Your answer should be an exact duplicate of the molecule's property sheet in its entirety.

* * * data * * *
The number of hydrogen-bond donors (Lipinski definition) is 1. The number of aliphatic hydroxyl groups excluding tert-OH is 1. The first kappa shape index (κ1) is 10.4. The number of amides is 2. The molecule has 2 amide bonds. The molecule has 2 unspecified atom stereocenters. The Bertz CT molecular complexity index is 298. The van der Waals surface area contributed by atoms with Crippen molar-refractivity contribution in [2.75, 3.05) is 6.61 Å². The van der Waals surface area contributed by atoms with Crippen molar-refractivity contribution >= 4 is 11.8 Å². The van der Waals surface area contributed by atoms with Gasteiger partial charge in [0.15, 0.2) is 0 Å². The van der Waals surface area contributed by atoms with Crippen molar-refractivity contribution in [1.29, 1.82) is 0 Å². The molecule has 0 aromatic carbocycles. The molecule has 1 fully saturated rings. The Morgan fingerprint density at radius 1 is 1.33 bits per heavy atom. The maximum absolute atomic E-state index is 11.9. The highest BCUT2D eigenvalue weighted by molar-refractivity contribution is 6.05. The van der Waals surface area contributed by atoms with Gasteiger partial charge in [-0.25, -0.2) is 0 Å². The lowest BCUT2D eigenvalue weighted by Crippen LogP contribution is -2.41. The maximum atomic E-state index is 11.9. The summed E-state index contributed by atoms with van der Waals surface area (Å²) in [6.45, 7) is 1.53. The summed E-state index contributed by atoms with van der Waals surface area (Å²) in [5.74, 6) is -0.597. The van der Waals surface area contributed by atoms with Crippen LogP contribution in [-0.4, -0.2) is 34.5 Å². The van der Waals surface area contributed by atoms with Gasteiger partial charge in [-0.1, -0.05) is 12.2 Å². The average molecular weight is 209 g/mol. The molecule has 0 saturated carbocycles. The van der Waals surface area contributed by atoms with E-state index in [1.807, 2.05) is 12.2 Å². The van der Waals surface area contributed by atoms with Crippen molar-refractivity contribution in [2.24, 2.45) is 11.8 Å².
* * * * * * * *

The number of hydrogen-bond donors (Lipinski definition) is 1. The number of aliphatic hydroxyl groups excluding tert-OH is 1. The first kappa shape index (κ1) is 10.4. The number of amides is 2. The molecule has 2 amide bonds. The molecule has 2 unspecified atom stereocenters. The Bertz CT molecular complexity index is 298. The van der Waals surface area contributed by atoms with Crippen molar-refractivity contribution in [2.75, 3.05) is 6.61 Å². The van der Waals surface area contributed by atoms with Crippen molar-refractivity contribution >= 4 is 11.8 Å². The van der Waals surface area contributed by atoms with Gasteiger partial charge in [0.15, 0.2) is 0 Å². The van der Waals surface area contributed by atoms with Crippen molar-refractivity contribution in [1.29, 1.82) is 0 Å². The molecule has 0 aromatic carbocycles. The molecule has 1 fully saturated rings. The Morgan fingerprint density at radius 1 is 1.33 bits per heavy atom. The maximum absolute atomic E-state index is 11.9. The highest BCUT2D eigenvalue weighted by molar-refractivity contribution is 6.05. The van der Waals surface area contributed by atoms with Gasteiger partial charge in [-0.25, -0.2) is 0 Å². The lowest BCUT2D eigenvalue weighted by Crippen LogP contribution is -2.41. The maximum atomic E-state index is 11.9. The summed E-state index contributed by atoms with van der Waals surface area (Å²) in [6.45, 7) is 1.53. The summed E-state index contributed by atoms with van der Waals surface area (Å²) in [5.74, 6) is -0.597. The van der Waals surface area contributed by atoms with Crippen LogP contribution in [-0.4, -0.2) is 34.5 Å². The van der Waals surface area contributed by atoms with Gasteiger partial charge in [-0.1, -0.05) is 12.2 Å². The average molecular weight is 209 g/mol. The molecule has 0 saturated carbocycles. The van der Waals surface area contributed by atoms with E-state index in [1.807, 2.05) is 12.2 Å². The van der Waals surface area contributed by atoms with Crippen molar-refractivity contribution in [2.24, 2.45) is 11.8 Å².